After going 49 straight days without a vacation and with little relief from the stresses of classes, tests and school work, Thanksgiving vacation came as a welcomed and long-overdue break for most students. From the home-cooked meals, the reunions with friends and family, and finally being able to sleep past noon without worrying about missing classes, what's not to like about the holiday break? However, returning from this brief hiatus is where the challenge lies.
Maybe it was within the first few minutes of stepping back on campus that you realized this. Or maybe it didn't hit you until you settled back into your seat for another 90-minute lecture, but by now, most students have noticed that something has changed at the University. Something is off - the students. Blame it on the tryptophan in the turkey for making students lazy, but over the past few days, phrases such as "I just don't care anymore" and "I need this semester to end" have echoed throughout the halls of the University's academic buildings. Perhaps, receiving a taste of what life would be like without school has made the student body hungry for more of this freedom.
However, this change in student morale could not come at a worse time. This is perhaps the most demanding part of the entire semester. On one hand, professors are trying to gather up grades, squeeze in that final assignment or test and cram all the remaining course material into students' heads before they run out of time. At the same time, students also have finals creeping up at a rapid past and for the average student, this means playing catch-up on chapters that were never read, notes that were never jotted down or assignments that were never completed. The amount of work facing students when they return from Thanksgiving break, coupled with a severe case of aversion to school work, can leave students feeling overwhelmed and discouraged.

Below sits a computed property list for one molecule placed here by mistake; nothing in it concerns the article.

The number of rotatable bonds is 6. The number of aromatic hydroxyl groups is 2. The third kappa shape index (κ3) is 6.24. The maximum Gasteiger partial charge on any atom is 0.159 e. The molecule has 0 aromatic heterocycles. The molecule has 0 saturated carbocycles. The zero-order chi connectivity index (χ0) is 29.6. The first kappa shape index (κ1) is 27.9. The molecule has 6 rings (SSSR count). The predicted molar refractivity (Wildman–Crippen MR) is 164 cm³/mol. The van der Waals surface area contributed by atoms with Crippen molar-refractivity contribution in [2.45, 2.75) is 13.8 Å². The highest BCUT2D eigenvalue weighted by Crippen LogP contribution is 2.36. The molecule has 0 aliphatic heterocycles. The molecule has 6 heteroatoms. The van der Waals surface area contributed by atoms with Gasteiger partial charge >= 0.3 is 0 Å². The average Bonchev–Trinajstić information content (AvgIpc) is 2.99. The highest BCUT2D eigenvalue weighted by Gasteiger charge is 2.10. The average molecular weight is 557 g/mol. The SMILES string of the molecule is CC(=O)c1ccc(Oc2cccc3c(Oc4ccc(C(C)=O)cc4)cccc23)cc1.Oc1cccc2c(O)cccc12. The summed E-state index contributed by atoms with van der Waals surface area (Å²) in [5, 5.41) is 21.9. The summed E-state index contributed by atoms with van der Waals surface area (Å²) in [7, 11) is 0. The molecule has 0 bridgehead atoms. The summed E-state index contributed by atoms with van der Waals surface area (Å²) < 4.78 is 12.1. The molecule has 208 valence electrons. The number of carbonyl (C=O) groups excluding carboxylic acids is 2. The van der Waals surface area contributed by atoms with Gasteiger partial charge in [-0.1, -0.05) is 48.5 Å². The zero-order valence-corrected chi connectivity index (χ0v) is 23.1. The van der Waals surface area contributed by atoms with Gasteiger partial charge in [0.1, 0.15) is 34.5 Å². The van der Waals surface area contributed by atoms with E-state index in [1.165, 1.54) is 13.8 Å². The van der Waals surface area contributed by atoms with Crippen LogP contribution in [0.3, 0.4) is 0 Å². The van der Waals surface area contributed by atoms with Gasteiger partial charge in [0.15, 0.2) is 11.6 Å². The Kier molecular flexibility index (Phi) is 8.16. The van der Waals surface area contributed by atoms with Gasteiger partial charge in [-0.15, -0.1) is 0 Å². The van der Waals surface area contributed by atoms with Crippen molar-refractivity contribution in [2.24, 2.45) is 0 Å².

And if students did not have enough forces working against them, the change in the season is also notorious for taking a toll on people's moods. An estimated 15 million Americans experience seasonal affective disorder, or S.A.D. during the winter months, suffering from depression, social withdrawal, overeating and weight gain.
Combine all these factors and slacking off seems inevitable, but is it worth it? Imagine a long-distance runner pushing himself through the first 17 miles of the New York City Marathon and maintaining a strong, steady pace, but then walking the last three miles to the finish line. At this point, you may not realize it, but you have completed approximately 61 days, more than 500 hours of classes, and the majority of the coursework. That means you have to be subjected to only seven more days of lectures, a few tests and then you're done. (Till next semester at least.) You owe it to yourself and the time and energy that you have already exhausted doing work throughout the semester.
You can be surprised at what you are capable of achieving, at how far you can push yourself, when you know that the end is near. There is a light at the end of this tunnel and at this point in the journey you can catch a glimpse of it.
Every team needs a rally speech from time to time, a reminder that you are stronger than you think and a promise that your toils will pay off in the end. Here's yours Hofstra. Stay focused, and you will be proud of your accomplishments, and truly deserving of the praise, the relief and the parties waiting for you at the finish line.